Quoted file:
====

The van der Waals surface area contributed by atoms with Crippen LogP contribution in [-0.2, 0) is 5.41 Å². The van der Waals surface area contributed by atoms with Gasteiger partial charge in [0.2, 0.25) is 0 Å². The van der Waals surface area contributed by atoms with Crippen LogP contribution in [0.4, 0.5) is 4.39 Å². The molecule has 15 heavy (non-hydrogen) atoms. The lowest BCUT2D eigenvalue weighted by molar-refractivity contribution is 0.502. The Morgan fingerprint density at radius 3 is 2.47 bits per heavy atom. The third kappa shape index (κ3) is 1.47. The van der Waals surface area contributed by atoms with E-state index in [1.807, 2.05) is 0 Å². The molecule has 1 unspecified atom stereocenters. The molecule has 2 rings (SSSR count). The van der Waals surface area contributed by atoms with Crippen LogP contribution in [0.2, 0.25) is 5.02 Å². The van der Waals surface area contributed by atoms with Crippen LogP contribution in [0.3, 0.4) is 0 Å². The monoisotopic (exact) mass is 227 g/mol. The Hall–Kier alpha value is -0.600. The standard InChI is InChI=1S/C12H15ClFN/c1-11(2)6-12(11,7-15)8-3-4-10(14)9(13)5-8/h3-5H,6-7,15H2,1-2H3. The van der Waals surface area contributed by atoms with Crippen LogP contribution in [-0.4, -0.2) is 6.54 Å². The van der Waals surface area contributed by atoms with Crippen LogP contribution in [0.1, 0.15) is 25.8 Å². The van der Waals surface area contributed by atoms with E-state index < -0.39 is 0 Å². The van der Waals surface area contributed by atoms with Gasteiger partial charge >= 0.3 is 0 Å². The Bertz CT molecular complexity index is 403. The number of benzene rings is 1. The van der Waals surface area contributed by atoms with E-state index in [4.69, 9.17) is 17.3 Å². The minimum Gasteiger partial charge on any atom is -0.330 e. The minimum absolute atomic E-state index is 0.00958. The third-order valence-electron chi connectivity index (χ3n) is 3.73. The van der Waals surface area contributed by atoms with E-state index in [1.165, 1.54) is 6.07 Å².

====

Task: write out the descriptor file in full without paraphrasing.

The van der Waals surface area contributed by atoms with Crippen LogP contribution in [-0.2, 0) is 5.41 Å². The van der Waals surface area contributed by atoms with Gasteiger partial charge in [0.2, 0.25) is 0 Å². The van der Waals surface area contributed by atoms with Crippen LogP contribution in [0.4, 0.5) is 4.39 Å². The molecule has 15 heavy (non-hydrogen) atoms. The lowest BCUT2D eigenvalue weighted by molar-refractivity contribution is 0.502. The Morgan fingerprint density at radius 3 is 2.47 bits per heavy atom. The third kappa shape index (κ3) is 1.47. The van der Waals surface area contributed by atoms with E-state index in [1.807, 2.05) is 0 Å². The molecule has 1 unspecified atom stereocenters. The molecule has 2 rings (SSSR count). The van der Waals surface area contributed by atoms with Crippen LogP contribution in [0.2, 0.25) is 5.02 Å². The van der Waals surface area contributed by atoms with Crippen LogP contribution in [0.3, 0.4) is 0 Å². The monoisotopic (exact) mass is 227 g/mol. The Hall–Kier alpha value is -0.600. The standard InChI is InChI=1S/C12H15ClFN/c1-11(2)6-12(11,7-15)8-3-4-10(14)9(13)5-8/h3-5H,6-7,15H2,1-2H3. The van der Waals surface area contributed by atoms with Crippen LogP contribution in [-0.4, -0.2) is 6.54 Å². The van der Waals surface area contributed by atoms with Crippen LogP contribution in [0.1, 0.15) is 25.8 Å². The van der Waals surface area contributed by atoms with E-state index < -0.39 is 0 Å². The van der Waals surface area contributed by atoms with Gasteiger partial charge >= 0.3 is 0 Å². The Bertz CT molecular complexity index is 403. The number of benzene rings is 1. The van der Waals surface area contributed by atoms with E-state index in [4.69, 9.17) is 17.3 Å². The minimum Gasteiger partial charge on any atom is -0.330 e. The minimum absolute atomic E-state index is 0.00958. The third-order valence-electron chi connectivity index (χ3n) is 3.73. The van der Waals surface area contributed by atoms with E-state index in [1.165, 1.54) is 6.07 Å².